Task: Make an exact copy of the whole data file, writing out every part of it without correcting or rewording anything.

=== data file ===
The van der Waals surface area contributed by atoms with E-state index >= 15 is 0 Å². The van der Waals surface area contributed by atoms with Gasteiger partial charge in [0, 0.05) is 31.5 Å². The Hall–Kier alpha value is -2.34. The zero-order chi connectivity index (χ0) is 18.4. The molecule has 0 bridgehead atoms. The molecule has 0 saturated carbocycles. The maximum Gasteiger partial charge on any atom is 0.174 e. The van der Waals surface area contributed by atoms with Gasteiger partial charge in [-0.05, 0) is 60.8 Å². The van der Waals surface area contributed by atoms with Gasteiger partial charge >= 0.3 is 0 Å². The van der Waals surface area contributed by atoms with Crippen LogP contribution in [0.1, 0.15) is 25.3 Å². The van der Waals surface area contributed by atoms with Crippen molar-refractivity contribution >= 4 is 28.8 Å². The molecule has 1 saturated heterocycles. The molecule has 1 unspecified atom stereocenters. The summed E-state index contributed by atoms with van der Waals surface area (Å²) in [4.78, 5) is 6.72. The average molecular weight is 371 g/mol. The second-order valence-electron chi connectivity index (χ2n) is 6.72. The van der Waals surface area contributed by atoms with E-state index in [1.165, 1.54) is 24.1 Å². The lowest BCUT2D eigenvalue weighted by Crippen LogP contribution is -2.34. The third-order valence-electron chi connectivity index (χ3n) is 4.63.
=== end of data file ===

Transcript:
The van der Waals surface area contributed by atoms with E-state index >= 15 is 0 Å². The van der Waals surface area contributed by atoms with Gasteiger partial charge in [0, 0.05) is 31.5 Å². The Hall–Kier alpha value is -2.34. The zero-order chi connectivity index (χ0) is 18.4. The molecule has 0 bridgehead atoms. The molecule has 0 saturated carbocycles. The maximum Gasteiger partial charge on any atom is 0.174 e. The van der Waals surface area contributed by atoms with Gasteiger partial charge in [-0.05, 0) is 60.8 Å². The van der Waals surface area contributed by atoms with Gasteiger partial charge >= 0.3 is 0 Å². The van der Waals surface area contributed by atoms with Crippen LogP contribution in [0.1, 0.15) is 25.3 Å². The van der Waals surface area contributed by atoms with Crippen molar-refractivity contribution >= 4 is 28.8 Å². The molecule has 1 saturated heterocycles. The molecule has 1 unspecified atom stereocenters. The summed E-state index contributed by atoms with van der Waals surface area (Å²) in [4.78, 5) is 6.72. The average molecular weight is 371 g/mol. The second-order valence-electron chi connectivity index (χ2n) is 6.72. The van der Waals surface area contributed by atoms with E-state index in [1.165, 1.54) is 24.1 Å². The lowest BCUT2D eigenvalue weighted by Crippen LogP contribution is -2.34. The third-order valence-electron chi connectivity index (χ3n) is 4.63.